Applying equation (1) to equities leads to \[P_{t}=\displaystyle\sum_{i=1}^{K}\frac{D_{t+i}}{(1+R)^i}+\frac{P_{t+K}}{(1+R)^K}\] where \(P_{t}\) is the stocks price at \(t\), \(D_{t+i}\) the future dividend at \(t+i\), \(R\) the discount rate and \(P_{t+K}\) the terminal value. Again, \(R\) is necessarely the average total return of the shareholder over one period if he pays \(P_{t}\), receive \(D_{t+1}\),\(D_{t+2}\), . . . \(D_{t+K}\) and sells the stock at \(P_{t+K}\). It is worth mentioning that the dividends are always reinvested and that the total shareholder return is going to be \((1+R)^K-1\) over \(K\) periods.

The Gordon Growth Model is a simple version of the DDM where it is assumed that dividends will grow at a constant rate, duration of equity is infinite so that terminal value is negligeable: \[P_{t}=\displaystyle\sum_{i=1}^{\infty}\frac{D_{t+i}}{(1+R)^i}\approx\frac{D_{1}}{R-g}\] where \(g\) is the expected constant dividend growth rate to perpetuity.This equation highlights the fact that future returns are driven by the current valuation and future growth.

Although the *DDM* is theoretically correct, it carries some well known caveats. One in particular is its expression of equity valuation purely from a dividend distribution standpoint. Value creation is not apparent in this formula. By injecting the book value of equity in the DDM one can explain how dividends are generated through time and why investment and economic returns are at the basis of dividend growth and value creation. The Residual Income Model (RIM hereafter) makes this possible.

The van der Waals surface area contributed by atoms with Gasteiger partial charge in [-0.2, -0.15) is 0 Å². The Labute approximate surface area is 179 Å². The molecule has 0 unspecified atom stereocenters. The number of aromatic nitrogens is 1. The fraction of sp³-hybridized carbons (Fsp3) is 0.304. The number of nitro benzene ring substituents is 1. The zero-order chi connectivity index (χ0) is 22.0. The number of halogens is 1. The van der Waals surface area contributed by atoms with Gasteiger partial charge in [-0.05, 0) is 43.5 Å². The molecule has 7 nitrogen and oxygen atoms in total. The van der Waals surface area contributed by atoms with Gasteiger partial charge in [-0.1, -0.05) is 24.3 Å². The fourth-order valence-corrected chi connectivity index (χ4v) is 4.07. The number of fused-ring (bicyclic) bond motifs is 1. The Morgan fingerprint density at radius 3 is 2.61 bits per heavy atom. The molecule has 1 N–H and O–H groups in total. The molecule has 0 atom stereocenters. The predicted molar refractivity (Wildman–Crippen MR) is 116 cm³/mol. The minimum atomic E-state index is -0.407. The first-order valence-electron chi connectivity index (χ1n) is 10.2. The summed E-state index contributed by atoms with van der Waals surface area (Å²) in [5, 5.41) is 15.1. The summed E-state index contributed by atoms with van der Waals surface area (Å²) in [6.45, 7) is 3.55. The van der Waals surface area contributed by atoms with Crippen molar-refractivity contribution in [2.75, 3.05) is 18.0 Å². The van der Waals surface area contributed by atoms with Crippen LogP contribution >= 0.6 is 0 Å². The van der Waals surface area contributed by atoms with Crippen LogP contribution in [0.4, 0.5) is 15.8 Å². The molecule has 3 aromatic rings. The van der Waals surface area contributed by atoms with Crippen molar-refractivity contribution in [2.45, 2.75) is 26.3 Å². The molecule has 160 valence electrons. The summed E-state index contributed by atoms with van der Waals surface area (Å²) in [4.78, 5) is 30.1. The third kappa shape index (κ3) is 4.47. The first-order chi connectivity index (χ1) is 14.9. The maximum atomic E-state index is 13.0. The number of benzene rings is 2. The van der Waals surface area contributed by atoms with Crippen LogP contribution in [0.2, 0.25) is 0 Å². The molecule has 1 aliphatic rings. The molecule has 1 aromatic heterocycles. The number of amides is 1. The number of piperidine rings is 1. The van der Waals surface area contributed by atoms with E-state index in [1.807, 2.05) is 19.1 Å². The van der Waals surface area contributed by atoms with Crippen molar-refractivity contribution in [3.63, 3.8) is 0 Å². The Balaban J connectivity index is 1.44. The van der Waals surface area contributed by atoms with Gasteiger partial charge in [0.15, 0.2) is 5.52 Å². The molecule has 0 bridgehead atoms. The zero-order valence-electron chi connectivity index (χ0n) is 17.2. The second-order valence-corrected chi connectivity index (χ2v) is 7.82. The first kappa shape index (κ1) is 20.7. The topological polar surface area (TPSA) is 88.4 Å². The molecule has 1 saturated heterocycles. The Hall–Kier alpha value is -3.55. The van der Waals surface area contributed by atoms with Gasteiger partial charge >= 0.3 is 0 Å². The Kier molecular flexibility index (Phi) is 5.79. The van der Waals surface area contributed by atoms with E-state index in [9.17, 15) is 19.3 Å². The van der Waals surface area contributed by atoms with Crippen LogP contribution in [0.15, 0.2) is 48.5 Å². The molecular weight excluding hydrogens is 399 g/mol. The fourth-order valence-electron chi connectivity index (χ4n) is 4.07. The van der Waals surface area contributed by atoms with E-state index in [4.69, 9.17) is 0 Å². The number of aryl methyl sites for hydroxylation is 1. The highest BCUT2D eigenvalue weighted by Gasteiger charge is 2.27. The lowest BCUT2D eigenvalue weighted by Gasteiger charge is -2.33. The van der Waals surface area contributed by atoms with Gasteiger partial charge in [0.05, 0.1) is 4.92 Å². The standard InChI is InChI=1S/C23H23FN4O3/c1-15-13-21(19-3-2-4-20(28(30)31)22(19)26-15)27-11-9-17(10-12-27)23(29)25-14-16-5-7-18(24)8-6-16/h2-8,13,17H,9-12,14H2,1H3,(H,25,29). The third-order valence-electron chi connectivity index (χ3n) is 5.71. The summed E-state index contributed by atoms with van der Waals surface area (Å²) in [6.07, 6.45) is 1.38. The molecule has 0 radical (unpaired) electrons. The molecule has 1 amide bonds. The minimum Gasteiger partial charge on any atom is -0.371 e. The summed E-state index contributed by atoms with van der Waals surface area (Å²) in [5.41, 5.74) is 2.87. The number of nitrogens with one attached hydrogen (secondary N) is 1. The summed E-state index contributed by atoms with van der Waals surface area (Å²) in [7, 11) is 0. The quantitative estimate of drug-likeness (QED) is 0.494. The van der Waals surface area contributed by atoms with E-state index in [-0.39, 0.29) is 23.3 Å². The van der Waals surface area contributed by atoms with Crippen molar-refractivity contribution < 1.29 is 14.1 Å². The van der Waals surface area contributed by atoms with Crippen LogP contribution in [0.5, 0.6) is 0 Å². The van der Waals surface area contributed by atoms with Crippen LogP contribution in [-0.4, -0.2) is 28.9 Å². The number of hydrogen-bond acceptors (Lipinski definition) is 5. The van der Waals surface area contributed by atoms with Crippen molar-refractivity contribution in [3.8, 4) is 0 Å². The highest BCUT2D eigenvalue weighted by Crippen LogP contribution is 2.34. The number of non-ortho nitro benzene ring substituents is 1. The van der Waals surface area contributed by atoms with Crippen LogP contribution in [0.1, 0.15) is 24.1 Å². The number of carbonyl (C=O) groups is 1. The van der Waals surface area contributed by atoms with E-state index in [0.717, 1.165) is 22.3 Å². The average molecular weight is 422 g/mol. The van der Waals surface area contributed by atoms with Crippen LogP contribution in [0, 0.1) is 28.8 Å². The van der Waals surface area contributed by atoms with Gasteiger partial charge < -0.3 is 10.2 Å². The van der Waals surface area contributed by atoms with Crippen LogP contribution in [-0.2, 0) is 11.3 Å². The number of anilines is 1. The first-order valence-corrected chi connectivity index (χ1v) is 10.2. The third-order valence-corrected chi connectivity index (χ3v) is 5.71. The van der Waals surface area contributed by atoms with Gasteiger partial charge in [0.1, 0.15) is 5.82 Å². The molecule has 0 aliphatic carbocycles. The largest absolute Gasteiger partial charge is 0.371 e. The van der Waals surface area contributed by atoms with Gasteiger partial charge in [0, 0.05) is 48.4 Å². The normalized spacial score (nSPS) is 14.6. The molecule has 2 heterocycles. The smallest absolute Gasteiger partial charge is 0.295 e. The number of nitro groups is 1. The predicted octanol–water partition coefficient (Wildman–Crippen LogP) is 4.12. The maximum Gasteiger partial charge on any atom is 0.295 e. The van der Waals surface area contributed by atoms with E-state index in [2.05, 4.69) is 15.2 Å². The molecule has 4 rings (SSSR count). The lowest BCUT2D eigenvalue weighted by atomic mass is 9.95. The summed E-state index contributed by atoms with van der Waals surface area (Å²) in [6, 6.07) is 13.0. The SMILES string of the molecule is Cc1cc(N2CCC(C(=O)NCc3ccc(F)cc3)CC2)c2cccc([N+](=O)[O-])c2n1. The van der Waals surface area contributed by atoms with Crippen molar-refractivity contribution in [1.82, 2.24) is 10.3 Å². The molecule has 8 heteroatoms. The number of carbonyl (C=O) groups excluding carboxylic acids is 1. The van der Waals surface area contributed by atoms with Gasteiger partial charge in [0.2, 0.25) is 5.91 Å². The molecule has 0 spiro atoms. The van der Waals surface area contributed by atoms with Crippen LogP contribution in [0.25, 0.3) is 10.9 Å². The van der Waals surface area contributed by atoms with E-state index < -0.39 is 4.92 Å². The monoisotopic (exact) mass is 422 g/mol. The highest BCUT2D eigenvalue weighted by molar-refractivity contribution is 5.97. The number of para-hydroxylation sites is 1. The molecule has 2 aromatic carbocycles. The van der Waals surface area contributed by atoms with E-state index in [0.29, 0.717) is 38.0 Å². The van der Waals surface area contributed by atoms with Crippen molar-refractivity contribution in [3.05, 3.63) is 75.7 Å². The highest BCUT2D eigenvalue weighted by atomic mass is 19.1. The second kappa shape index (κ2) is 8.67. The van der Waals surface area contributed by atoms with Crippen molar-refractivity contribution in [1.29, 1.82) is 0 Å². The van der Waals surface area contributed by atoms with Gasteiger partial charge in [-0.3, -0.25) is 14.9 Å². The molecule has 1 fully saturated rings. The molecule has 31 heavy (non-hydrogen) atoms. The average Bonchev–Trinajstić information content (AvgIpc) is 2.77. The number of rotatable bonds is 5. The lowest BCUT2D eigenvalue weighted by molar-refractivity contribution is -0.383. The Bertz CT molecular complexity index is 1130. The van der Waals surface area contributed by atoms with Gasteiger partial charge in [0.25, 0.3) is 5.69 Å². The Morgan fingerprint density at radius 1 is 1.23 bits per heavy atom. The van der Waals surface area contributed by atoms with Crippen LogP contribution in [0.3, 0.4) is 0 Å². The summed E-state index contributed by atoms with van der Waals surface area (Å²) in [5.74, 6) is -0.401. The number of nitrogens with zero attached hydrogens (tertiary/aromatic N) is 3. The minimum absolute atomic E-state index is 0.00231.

The *RIM* developed by Ohlson and Felthman (1995) assumes an accounting identity, the clean surplus rule , which states that the change in book value is equal to the difference between earnings and dividends \(B_{t}-B_{t-1}=E_{t}-D_{t}\). Earnings that are not distributed to investors are reinvested in the company. It then appears obvious that if a company’s economic profitability is better than what shareholders expect, the company has an incentive to reinvest profits in order to generate even bigger future earnings and